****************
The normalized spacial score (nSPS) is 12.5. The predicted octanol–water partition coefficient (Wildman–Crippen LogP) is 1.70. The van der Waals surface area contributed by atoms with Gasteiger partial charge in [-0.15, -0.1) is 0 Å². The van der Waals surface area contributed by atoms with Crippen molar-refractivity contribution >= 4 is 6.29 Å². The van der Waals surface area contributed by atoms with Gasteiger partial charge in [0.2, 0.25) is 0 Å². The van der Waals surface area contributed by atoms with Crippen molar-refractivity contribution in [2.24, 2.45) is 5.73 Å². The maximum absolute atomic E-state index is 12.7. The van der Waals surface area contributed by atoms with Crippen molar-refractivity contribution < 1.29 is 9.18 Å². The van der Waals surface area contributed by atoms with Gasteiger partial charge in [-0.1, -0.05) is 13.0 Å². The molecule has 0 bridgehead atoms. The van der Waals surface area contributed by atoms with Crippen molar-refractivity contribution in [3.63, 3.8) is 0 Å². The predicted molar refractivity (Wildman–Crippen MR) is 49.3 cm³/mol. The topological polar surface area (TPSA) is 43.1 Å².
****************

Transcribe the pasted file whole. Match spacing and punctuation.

The normalized spacial score (nSPS) is 12.5. The predicted octanol–water partition coefficient (Wildman–Crippen LogP) is 1.70. The van der Waals surface area contributed by atoms with Gasteiger partial charge in [-0.15, -0.1) is 0 Å². The van der Waals surface area contributed by atoms with Crippen molar-refractivity contribution >= 4 is 6.29 Å². The van der Waals surface area contributed by atoms with Gasteiger partial charge in [0.2, 0.25) is 0 Å². The van der Waals surface area contributed by atoms with Crippen molar-refractivity contribution in [2.24, 2.45) is 5.73 Å². The maximum absolute atomic E-state index is 12.7. The van der Waals surface area contributed by atoms with Crippen molar-refractivity contribution < 1.29 is 9.18 Å². The van der Waals surface area contributed by atoms with Gasteiger partial charge in [-0.1, -0.05) is 13.0 Å². The molecule has 0 bridgehead atoms. The van der Waals surface area contributed by atoms with Crippen molar-refractivity contribution in [3.63, 3.8) is 0 Å². The predicted molar refractivity (Wildman–Crippen MR) is 49.3 cm³/mol. The topological polar surface area (TPSA) is 43.1 Å².